If you’ve heard about rising costs and production delays, you might be wondering “how is the worldwide chip shortage impacting IoT?” Internet of things (IoT) devices are set to take over - despite the shortages. Statista states, “The number of Internet of Things (IoT) devices worldwide is forecast to almost triple from 8.74 billion in 2020 to more than 25.4 billion IoT devices in 2030.”
But what impact will this chip shortage have and for hold long will businesses remain affected?
First, what is IoT?
Internet of things (IoT) devices are objects that connect to the internet and allow for monitoring or user inputs in real-time. Even back in 2016, IBM was touting the applications for IoT in business and personal use settings. Through connected cameras, sensors, monitors, trackers and more - businesses can operate more efficiently and provide an enhanced level of personalisation for their consumers. Think about smart commutes that use real-time weather and traffic reports to wake you up earlier if there are delays. There are more options for smart living and smarter production joining the marketplace every day. And with the uptake of 5G, these devices are more powerful and faster. But they now need more chips than ever before.
What is the worldwide chip shortage?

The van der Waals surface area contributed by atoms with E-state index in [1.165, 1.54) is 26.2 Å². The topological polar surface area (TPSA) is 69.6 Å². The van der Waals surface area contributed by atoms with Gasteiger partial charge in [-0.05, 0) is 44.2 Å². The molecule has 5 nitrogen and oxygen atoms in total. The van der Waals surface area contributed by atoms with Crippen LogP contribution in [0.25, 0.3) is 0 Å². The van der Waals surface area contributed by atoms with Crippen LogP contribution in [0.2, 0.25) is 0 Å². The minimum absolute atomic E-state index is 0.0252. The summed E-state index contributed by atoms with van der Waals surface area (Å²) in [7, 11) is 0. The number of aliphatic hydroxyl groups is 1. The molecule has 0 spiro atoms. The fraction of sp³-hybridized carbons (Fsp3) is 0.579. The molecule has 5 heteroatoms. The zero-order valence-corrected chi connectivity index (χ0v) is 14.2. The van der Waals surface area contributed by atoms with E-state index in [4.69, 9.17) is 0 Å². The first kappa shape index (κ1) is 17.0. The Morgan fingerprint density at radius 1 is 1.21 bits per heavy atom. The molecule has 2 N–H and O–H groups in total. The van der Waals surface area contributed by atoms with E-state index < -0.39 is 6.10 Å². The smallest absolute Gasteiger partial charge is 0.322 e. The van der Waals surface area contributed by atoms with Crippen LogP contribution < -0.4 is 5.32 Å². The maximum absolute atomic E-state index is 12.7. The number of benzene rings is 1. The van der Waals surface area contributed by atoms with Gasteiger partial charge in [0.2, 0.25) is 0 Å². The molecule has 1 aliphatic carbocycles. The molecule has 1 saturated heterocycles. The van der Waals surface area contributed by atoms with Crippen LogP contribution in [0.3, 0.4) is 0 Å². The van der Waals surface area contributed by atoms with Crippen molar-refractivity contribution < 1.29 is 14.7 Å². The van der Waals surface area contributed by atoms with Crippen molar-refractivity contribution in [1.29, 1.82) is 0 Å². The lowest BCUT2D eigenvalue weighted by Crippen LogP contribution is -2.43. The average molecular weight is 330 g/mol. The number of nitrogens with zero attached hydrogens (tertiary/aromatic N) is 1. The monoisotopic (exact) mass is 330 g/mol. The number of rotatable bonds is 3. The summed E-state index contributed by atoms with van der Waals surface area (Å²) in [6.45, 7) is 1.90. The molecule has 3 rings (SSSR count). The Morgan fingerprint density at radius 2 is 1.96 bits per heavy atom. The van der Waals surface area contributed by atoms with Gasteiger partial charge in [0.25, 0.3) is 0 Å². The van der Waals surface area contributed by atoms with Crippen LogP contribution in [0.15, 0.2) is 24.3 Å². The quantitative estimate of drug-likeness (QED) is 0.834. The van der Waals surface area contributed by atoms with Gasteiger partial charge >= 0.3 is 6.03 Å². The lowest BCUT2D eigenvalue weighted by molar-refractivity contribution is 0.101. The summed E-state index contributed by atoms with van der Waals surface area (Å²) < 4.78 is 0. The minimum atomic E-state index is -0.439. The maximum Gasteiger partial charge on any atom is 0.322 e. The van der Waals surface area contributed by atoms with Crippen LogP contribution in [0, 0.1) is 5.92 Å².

According to DZone, “Because of the sheer complexity of the technology, problems with chip manufacturing date back to before Covid-19. The simple answer is that making computer chips is extremely difficult. The process takes months, sometimes years, and the more advanced the technology becomes, the longer it is taking developers to make it.” Not only are there specific conditions involved, but those factories had to close or operate less effectively due to the pandemic. And shipping lines dried up or became delayed too. On top of that, consumers all over the world began making more IoT purchases to accommodate home and remote working. And so were companies. IoT purchases helped them weather the storm. But that compounded an already existing shortage and has resulted in - according to ZDNet - “an overwhelming 80% of global manufacturers [currently] facing challenges in producing digital products and services.”
So, what can we do?
Reportwire suggests, “tech providers could be impacted by the [worldwide] chip scarcity until eventually at the very least 2022. Other predictions suspect the dilemma could continue to wreak havoc right up until 2023.”
Unless you have the means to open up a computer chip manufacturing facility, your options are limited. First, take an assessment of your existing IoT deployment. There are probably ways you can make better use of your IoT resources or extend their lifespan through regular maintenance. This will reduce your need to purchase more IoT during this shortage. An expert partner can help you analyse your opportunities for efficiency. And think about the ways you can inform your clients and customers about delays in real-time. This will improve overall satisfaction and reduce attrition as we navigate this difficult period of worldwide chip shortages